Referring to FIG. 4, openings 52 are etched through layer 50 sufficiently to expose conductive material 48. Additional conductive material 54 is formed over and in electrical communication with conductive material 48 and is isolated within openings 52. An exemplary material for conductive material 54 is conductively doped polysilicon. Openings 52 are formed to coincide with node locations over which storage capacitors are to be formed.
 Referring to FIG. 5, an insulative material layer 56, e.g. BPSG, is formed over substrate 22 and subsequently planarized.
 Referring to FIG. 6, a patterned masking layer 58, e.g. photoresist, is formed over substrate 22 and pairs of openings 60 (formed over conductive lines 26, 28) and 62 (formed over conductive lines 30, 32) are formed first within masking layer 58, and subsequently etched into layer 56. In a preferred embodiment, improved patterning resolution of the openings can be achieved through utilization of alternating phase shift contact techniques. In alternating phase shift contact techniques, immediately adjacent cell areas are provided or fabricated with their light during exposure exactly 180° out of phase. Such can be implemented by using a special mask or reticle. With a special mask or reticle, the glass of the reticle at adjacent openings is provided alternatingly, such that a cut is made into the glass portion of the mask a suitable distance such that the light shifts 180° out of phase. Such can provide better lithographic resolution between adjacent devices.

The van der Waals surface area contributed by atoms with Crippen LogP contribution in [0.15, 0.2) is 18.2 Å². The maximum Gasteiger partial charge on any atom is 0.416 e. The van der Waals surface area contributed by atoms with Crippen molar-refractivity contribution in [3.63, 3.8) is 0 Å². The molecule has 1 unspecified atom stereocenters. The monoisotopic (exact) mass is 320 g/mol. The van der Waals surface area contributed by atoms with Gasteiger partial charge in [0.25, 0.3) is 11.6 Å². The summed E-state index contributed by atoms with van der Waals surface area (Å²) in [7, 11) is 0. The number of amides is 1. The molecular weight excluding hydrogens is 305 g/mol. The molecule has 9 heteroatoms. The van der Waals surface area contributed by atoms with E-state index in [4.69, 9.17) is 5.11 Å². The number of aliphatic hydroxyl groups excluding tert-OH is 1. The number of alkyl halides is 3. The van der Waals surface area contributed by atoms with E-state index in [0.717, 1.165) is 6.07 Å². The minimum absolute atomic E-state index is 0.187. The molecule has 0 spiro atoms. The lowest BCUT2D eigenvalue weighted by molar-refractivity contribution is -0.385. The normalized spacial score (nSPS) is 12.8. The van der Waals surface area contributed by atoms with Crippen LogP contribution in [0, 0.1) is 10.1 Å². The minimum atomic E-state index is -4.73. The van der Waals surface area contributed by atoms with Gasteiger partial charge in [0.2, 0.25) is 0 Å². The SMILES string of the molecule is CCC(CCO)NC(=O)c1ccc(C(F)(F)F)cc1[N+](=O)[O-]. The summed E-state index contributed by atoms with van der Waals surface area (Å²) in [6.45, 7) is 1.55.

Referring to FIG. 7, a conductive material layer 64 is formed over substrate 22 and within openings 60, 62. An exemplary material comprises polysilicon.
 Referring to FIG. 8, material of layer 64 is removed from over selected portions of layer 56 as by chemical-mechanical polishing to isolate conductive material within openings 60, 62. Such effectively forms capacitor containers as will become apparent below. At this point in processing, additional processing can take place to provide roughened surfaces over the interior of conductive material 64 which can increase the capacitance of the resultant capacitors. Such can take place through known techniques for depositing hemispherical grain polysilicon (HSG) or cylindrical grain polysilicon (CSG).
 Referring to FIG. 9, material of layer 56 is etched back or otherwise removed from over substrate 22 and effectively defines individual containers 66, 68, 70, and 72. In the illustrated example, two containers are formed for each node location 42. For example, containers 66, 68 comprise first and second containers respectively, which are joined with the leftmost node location 42. Similarly, containers 70, 72 comprise third and fourth containers which are joined with the rightmost node location 42. Each container includes a respective opening 66 a, 68 a, 70 a, and 72 a away from the node location with which it is associated and which defines an interior area. The interior areas for each container are spaced apart from one another in a non-overlapping relationship.
 In this example, containers 66-72 are generally elongate and extend along respective individual central axes (indicated by the dashed lines), and away from the node locations with which each joins. Preferably, the central axes are spaced apart from, and generally parallel with one another. In a preferred embodiment, openings 66 a, 68 a, 70 a, and 72 a are generally circular in shape and the containers are generally tubular or cylindrical, i.e. generally circular in transverse cross section, in construction.